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The Electrical Resistance of a wire

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The Electrical Resistance of a wire


To understand electrical resistance in a wire, you must first understand how the wire is able to conduct electricity. In metal atoms, the electrons in the outer shell are loosely attached. These electrons float around in a “sea” of electrons. This is called metallic bonding. This explains why metals can conduct electricity so well. So when electricity is passed to one part of the metal, the electrons quickly carry it to all the other parts. The conductivity of a solid will depend on the density of free electrons and how easily they move. Resistivity depends on how difficult it is for electrons to move through a medium. Atoms are arranged in “ energy bands”. The lower band is called the valence bad and the higher band is called the conduction band.  For electricity to flow, the electrons gathered at the lower bad must flow to the conduction band, where they are free to flow to make an electrical current. Resistance is how hard it is to move electrons through a medium. When travelling electrons in a wire collide with the atoms of a wire and other obstacles, such as impurities. The collisions between the electrons and atoms cause the electrons to move slower, which causes resistance.  


I aim to plan and carry out an experiment, which shows one variable that affects the resistance of a wire.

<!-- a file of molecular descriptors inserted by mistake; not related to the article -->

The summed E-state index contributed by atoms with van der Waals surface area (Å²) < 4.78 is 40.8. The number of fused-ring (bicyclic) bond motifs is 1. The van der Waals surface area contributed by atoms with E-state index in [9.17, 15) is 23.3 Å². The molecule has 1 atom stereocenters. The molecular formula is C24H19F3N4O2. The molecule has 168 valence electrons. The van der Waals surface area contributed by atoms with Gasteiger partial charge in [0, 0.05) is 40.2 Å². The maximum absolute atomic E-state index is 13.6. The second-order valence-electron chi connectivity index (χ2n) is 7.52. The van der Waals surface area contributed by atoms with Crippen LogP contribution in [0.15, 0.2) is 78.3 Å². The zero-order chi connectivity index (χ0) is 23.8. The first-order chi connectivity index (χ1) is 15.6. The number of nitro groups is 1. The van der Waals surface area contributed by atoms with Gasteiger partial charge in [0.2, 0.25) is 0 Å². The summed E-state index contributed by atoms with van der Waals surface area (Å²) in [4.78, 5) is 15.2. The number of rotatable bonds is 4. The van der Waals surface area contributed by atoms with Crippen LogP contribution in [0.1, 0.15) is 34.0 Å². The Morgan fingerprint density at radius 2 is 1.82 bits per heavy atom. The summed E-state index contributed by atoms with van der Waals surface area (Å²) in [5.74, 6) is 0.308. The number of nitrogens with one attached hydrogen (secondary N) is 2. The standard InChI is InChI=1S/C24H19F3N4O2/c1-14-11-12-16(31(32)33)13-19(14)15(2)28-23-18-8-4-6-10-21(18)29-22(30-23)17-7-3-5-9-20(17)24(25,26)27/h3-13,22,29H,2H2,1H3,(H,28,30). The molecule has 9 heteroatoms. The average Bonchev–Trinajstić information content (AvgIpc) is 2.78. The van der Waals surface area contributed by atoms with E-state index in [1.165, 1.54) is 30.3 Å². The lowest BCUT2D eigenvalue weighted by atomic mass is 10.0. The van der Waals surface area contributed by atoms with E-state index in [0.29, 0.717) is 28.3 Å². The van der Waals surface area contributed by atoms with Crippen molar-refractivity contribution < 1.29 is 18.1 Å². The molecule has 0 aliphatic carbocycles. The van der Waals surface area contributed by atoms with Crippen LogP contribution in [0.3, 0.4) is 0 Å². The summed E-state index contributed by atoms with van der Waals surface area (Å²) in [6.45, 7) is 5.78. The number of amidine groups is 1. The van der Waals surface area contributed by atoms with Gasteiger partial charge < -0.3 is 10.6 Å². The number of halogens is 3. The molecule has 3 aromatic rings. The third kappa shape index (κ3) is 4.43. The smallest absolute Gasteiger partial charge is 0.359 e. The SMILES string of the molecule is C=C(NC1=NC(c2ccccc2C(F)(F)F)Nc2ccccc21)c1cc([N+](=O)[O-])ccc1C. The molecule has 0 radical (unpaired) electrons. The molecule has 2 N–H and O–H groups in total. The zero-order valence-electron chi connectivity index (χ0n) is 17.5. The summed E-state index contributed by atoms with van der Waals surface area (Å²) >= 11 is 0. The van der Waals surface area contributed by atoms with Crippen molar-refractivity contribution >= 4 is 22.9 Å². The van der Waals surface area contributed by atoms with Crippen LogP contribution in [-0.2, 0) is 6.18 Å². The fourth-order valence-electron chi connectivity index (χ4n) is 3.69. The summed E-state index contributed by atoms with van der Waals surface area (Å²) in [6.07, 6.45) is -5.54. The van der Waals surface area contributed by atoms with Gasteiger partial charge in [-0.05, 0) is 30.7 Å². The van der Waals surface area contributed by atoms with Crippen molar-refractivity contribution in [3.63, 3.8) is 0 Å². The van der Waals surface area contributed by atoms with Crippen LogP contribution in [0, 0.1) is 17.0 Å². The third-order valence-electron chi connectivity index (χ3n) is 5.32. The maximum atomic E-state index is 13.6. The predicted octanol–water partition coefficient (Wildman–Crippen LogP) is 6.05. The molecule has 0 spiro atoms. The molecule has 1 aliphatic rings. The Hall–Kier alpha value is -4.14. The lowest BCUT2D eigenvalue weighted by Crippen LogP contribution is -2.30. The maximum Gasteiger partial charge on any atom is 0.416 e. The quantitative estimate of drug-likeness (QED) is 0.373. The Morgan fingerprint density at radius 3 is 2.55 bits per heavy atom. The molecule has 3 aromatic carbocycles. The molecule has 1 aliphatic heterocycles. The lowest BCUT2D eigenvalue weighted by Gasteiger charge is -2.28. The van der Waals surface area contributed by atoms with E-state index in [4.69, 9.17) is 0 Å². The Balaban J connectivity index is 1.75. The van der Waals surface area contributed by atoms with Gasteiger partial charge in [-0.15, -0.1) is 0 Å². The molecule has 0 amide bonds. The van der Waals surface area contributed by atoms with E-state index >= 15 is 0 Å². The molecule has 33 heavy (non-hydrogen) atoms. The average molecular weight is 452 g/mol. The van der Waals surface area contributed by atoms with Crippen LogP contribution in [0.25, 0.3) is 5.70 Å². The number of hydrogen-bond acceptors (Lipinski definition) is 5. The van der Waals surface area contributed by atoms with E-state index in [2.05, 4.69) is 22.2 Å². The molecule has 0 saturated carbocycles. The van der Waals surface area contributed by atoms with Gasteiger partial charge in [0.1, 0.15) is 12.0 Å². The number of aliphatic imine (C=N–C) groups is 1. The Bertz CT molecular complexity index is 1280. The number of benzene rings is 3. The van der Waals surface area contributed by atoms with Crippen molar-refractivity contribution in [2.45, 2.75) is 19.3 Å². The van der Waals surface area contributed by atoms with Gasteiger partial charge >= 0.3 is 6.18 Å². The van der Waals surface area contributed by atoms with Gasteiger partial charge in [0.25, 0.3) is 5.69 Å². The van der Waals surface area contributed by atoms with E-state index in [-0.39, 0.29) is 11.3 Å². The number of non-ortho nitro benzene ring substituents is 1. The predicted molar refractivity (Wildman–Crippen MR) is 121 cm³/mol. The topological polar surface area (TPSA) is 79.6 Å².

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2)Proportional to 1/A (where A is the area of the cross-section of the wire)

We can then, therefore create an equation for the resistance of each wire in terms of a constant of proportionality called Resistivity.


Where  R=resistance

P=Resistivity of the metal


A=area of cross-section

With this equation, we can work out why copper is used for wires, as its Resistivity is very low. The electrons will move towards the positive charge, when an electrical potential is applied, as like charges attract. Electricity will flow from the negative terminal to the positive terminal. The electrons are the charge carriers that carry electricity through the circuit.


Equipment:        Power Pack



                Wires with crocodile clips/croc and plug clips

                Reel of wire







I will take the wire and cut a 10cm strip with the scissors. I will be extremely careful when trying to cut the wire, as it’s sometimes a struggle. I will set up a circuit like the one above. I will connect the wire to the circuit to act as the resistor. I will make sure that the ammeter is connected in series and the voltmeter is connected in parallel. I will set the power pack to direct current D.C.

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   There is also my rounding in my figures to a suitable degree of accuracy, which in this case, is to two decimal places. I feel this to be of appropriate degree of accuracy, as the voltmeter only reads to an accuracy of two decimal places. I also had to read an ammeter with a dial, so when reading the reading, it was of my own judgement, and this was not reliable. I therefore to improve the experiment, I will use a digital ammeter in my circuit. When working out my averages, I think I could use the not rounded off figures to calculate the resistance, to make my results more accurate.

   To improve my experiment next time, I think I would use wire length no smaller than 10cm, as then I could perhaps increase the voltage, to see if that makes any difference. A length smaller than 10cm with a higher voltage than 2V would overheat making the temperature of the wire increase and increasing the resistance. I would perhaps next time, make the width as my variable and the length as my constant and see how the width will affect the resistance of a wire.  

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